Few artists capture the mundane brutality and brutal mundanity of American life with the gimlet accuracy or muted affection of graphic novelist and Columbia College grad Nick Drnaso. His 2016 debut Beverly explored the wastes of suburbia through the eyes of its disenchanted teens, and his 2018 follow-up Sabrina took readers down the queasy rabbit holes of conspiracy theory. 

In his third graphic novel, the disquieting Acting Class, the Chicago-based Drnaso once again depicts the disconnection and desperation of his everyday characters with visual and verbal aplomb. Released by the Montreal-based Drawn & Quarterly in August, Drnaso’s latest book evokes a Daniel Clowes-meets-David Lynch vibe, unfurling in a flat and affectless Chicago-area setting. Panel by panel, ten lonely people drift into a community center workshop run by a mysterious and manipulative man who gives his name as “John Smith” and who warps their lives in dreamy and disturbing ways.

In Acting Class, Rayanne says to her 3-year-old son Marcus, “You don’t know it, but you have something that adults waste their lives looking for: total presence. Being alive isn’t that complicated.” Part of what art offers its practitioners is a connection to a certain child-like consciousness. When did you realize you wanted to be an artist and writer?

This sounds naive saying it as an adult, but as a very young kid, just (being) the person who could create things that couldn’t really be explained, they could be written about and dissected, but the mystery of it — there was a lot of intrigue in that. I’ve still hung onto that, even though the curtain has been mostly pulled back and it’s a lot different when you’ve gone through art school and you have more perspective on the life of an artist. It becomes a lot less mysterious. But luckily, it hasn’t taken away from the day-to-day enjoyment of that process, though that’s always a worry. There’s an arc and things don’t last forever.

You grew up in the southwest suburb of Palos Hills. How did your childhood and youth in that landscape inform your choice of topics now?

There’s a strong visual influence. I don’t really know how to manage space in another way. I just went to the UK and I was thinking as I was walking around and looking at the winding hilly roads and the alleys and things that I wouldn’t really know how to interpret that into a comic if I had to. The perspective is very obvious in a grid kind of place like Chicago. The houses are all mostly in a line and you can follow the perspectives as you’re walking around the streets, and that led into the way that I depict things.

Culturally, I guess with my first book, there was a conscious decision when I was in my early 20s. My memory of this place hasn’t been diluted by nostalgia or selective editing and memory. So, I should try to do this thing that depicts a certain world that I know because I don’t have enough life experience to write about anything else yet. That was my decision, at least for my first book, Beverly. Since then, I keep trying to branch out, but it circles back to that world, and maybe it would feel false to pretend that it’s not a part of my life experience.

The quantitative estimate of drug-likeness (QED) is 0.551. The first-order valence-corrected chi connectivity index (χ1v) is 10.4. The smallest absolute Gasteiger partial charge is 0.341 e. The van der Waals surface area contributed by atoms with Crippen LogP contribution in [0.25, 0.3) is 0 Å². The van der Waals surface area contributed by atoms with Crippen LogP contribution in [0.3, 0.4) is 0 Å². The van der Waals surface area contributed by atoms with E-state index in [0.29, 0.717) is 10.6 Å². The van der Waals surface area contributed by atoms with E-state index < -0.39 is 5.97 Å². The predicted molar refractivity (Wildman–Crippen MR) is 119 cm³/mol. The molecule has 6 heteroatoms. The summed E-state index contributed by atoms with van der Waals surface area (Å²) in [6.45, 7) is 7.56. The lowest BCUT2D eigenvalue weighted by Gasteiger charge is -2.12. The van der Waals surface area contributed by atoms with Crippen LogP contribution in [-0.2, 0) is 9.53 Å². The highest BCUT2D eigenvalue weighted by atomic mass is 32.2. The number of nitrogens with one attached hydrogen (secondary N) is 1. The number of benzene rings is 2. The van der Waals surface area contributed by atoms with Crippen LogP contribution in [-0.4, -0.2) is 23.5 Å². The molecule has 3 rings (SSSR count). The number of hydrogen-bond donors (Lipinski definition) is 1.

Your work has a cinematic atmosphere in terms of the dialogue, all you have the characters leave unspoken, and in the way you frame your shots. You feel as much like a director as you do an author or an illustrator. What films do you consider as influences, if any?

Visual language seeped into my sensibilities when I was a kid more than books or comic books or static visual art did, even animation. When I look at my approach to composition from panel to panel, it does feel like someone holding up a camera.

I forget how impactful The Shining was, which I saw when I was probably too young. But even from the earliest age, that kind of clear approach to storytelling, slowly moving through space, was appealing. The clear depth of field and the stark perspectives that Kubrick is known for were also really appealing to me. As an adult, Kelly Reichardt is probably my favorite. I come back to her movies all the time, just because as I get older, a lot of movies just seem too bombastic or too macho for me. It’s amazing that her movies exist. They feel more like books or something; it seems hard somehow to get that kind of thing up on a screen.

You’re deft at balancing text and image in your work, but have you ever done, or thought about doing, a book that is either all text or all images? 

I play out certain scenarios probably too much in a nervous, anxious way. I’ll often think about what’ll happen if I lose the ability to draw or the ability to see or if there’s some hindrance and I have to rethink what I do. I would probably be more likely to write a novel then write a completely wordless comic or to become a painter or something. I think I’m realizing that I enjoy the drawing day to day, but the story is really—I have to land on something that I’m invested in narratively. 

All of the characters in Acting Class are searching for something. What are you searching for? What do you hope to find in your life? 

I think this is maybe like a, not a midlife crisis kind of book, but I think there was a sense when I was younger that art and making art was all I needed and that was going to be the main purpose of getting up in the morning and not succumbing to depression or just to inaction. Now, it feels like that might be changing a little bit. My wife and I don’t have kids. I have a circle of friends, but there are vague themes of religion in the book or just finding your tribe. I think it’s a little weird not to have that, to just feel very disconnected from a community.